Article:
Salmon Surfing Rocks Chapter 2
The beach this morning was very quiet. It was a cool grey morning and I was walking at a similar time to normal. The tide was higher than it had been on previous mornings and there was less compacted easy sand available to walk on.
I am a creature that used to work best, with a relatively set, yet flexible routine, but this morning, nature reminded me that the universe doesn’t work to my schedule.
Tides have ebb and flow, higher some days than others and waves oscillate and resonate just as waves should. Waves have highs and lows……that is life, that is balance.
Money and Financial Rocks
This is probably the biggest rock at the start of your journey. It might be your biggest excuse for not making change with an attack of the “What ifs”.
So ask yourself: what is the worst that can happen? For me, it was being in the same situation in 5 years time with regrets that I hadn't change things. And believe me I have seen this happen.
Money is a tool. It is not success, and it cannot buy you happiness. It can be USED to make choices. Money is useless and of no real value if it is “tied up”
Like a hammer, a tool, money can be USED wisely to build things but only when it is moving , or unwisely causing damage .
A hammer sitting in a tool box or locked cabinet has no value.
What is important when changing direction is CASH FLOW. So whatever your situation you will need to plan your cash flow situation carefully.
When I turned to go with the flow I had decided to give up my job and sell my business. Effectively I had no income but I had a little bit (and I stress “little bit”) of capital, about 4-6 months worth of income, to see me through the changes. I also had a little bit of “savings and investment” emergency funds to fall back on if things didn’t work out longer term . I didn’t have equity in a house to help either or property I could rent out.
So I had to lease a flat paying up front for 6 months because I didn’t have a job and begin my journey.
I had decided to travel and give myself some space and had also wanted to “give something back” doing charity work or volunteering. That year was the year the tsunami hit Thailand. Signing up with an NGO which I found online, then six weeks to have all the injections, I was ready with my booked flight to Bangkok.
So began an adventure with amazing highs and lows. Lots of life lessons, and experiences that even now are beyond incredible.
The Thailand Tsunami hit December 26th 2004. It was caused by a 9.0 magnitude earthquake in the Indian Ocean and thought to have the energy of 23,000 Hiroshima-type atomic bombs.
230,00 people lost their lives.
I flew out to Bangkok from the UK in mid February with the anticipation of being met by one of the organizers from the NGO and then taken to the destination where my help was needed. On arrival after a long flight the reality was very different. There was no-one there to meet me, so I waited hot and sweaty in the arrivals wondering what to do. My phone wouldn’t work in the airport so I couldn’t phone anybody, and I didn’t have an address to go to. Thinking back alarm bells were ringing before I had started my journey but I had chosen to ignore them after all I had emailed confirmation of things so what could possibly go wrong? It was an NGO after all. Deep down I had resigned myself to the worst case scenario of being scammed and having to sort myself out anyway.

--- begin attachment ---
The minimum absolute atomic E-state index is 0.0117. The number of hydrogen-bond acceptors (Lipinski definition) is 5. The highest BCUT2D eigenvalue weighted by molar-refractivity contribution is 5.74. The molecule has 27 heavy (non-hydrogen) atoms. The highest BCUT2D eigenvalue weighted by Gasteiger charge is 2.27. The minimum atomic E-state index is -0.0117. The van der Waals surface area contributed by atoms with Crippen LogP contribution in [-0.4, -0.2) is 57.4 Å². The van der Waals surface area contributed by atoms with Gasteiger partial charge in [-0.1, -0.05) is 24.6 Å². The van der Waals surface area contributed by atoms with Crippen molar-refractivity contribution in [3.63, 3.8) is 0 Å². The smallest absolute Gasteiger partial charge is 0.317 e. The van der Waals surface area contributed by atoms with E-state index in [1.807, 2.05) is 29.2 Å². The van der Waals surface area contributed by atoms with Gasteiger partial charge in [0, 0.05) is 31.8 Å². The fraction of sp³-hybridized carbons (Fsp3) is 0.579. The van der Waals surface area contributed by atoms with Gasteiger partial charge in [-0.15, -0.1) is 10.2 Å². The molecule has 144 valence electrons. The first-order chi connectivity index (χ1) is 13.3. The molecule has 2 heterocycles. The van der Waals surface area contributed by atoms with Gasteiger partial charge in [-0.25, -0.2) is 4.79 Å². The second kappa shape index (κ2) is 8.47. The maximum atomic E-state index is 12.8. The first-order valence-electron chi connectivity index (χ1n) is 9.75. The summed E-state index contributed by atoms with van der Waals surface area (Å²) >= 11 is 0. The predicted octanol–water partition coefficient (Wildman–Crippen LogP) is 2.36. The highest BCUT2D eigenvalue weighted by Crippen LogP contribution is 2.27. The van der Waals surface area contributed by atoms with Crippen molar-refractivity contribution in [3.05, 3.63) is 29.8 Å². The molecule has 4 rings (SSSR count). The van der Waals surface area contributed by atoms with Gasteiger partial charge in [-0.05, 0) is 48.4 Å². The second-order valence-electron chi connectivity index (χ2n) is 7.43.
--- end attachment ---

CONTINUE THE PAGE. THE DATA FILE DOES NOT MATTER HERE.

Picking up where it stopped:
I was on the point of getting a taxi into downtown Bangkok and booking myself into a hotel for the night when I saw a flustered and sweaty lady pounding up the arrivals. She was on her phone speaking in a demonstrative agitated way. She had a roughly written sign with my name on it, which she was waving while loudly attracting attention to herself . I actually did question whether to make myself known to her or whether to stay silent and sneak off to the hotel. But my concience got the better of me and I WAS here to volunteer so drawing a deep breath I marched up to her and introduced myself. She acknowledged me whilst saying into her phone “I’ve got one of them. When did you say the others were getting in?”
So began the adventure!! We waited another hour for another plane or two of eager volunteers to arrive. By the time we were assembled there were 3 of us, with another one of uncertain arrival, a doctor from New Zealand, dentist, nurse from America and the other one was also a nurse. The Doctor had bought 3 or four suitcases of drugs and emergency aids.
We were bundled into an SUV and taken to a flat in the centre of Bangkok.
We were told our accommodation, ie on the floor would be 300 baht per night and were told where we could get a meal and supplies. Water was provided.
It turned out the NGO was in the process of falling apart and splitting up, and was now being run by 2 ladies who were really not running a proper organization at all. It turned out that although we had been told that there were projects for us to be assigned to, in the areas worst affected by the tsunami, there was nothing formerly organized. We were holed up ,waiting in the apartment for nearly a week before news came through that a contact in the Thai Red Cross had things going on in Khao Lak, where medicals could help.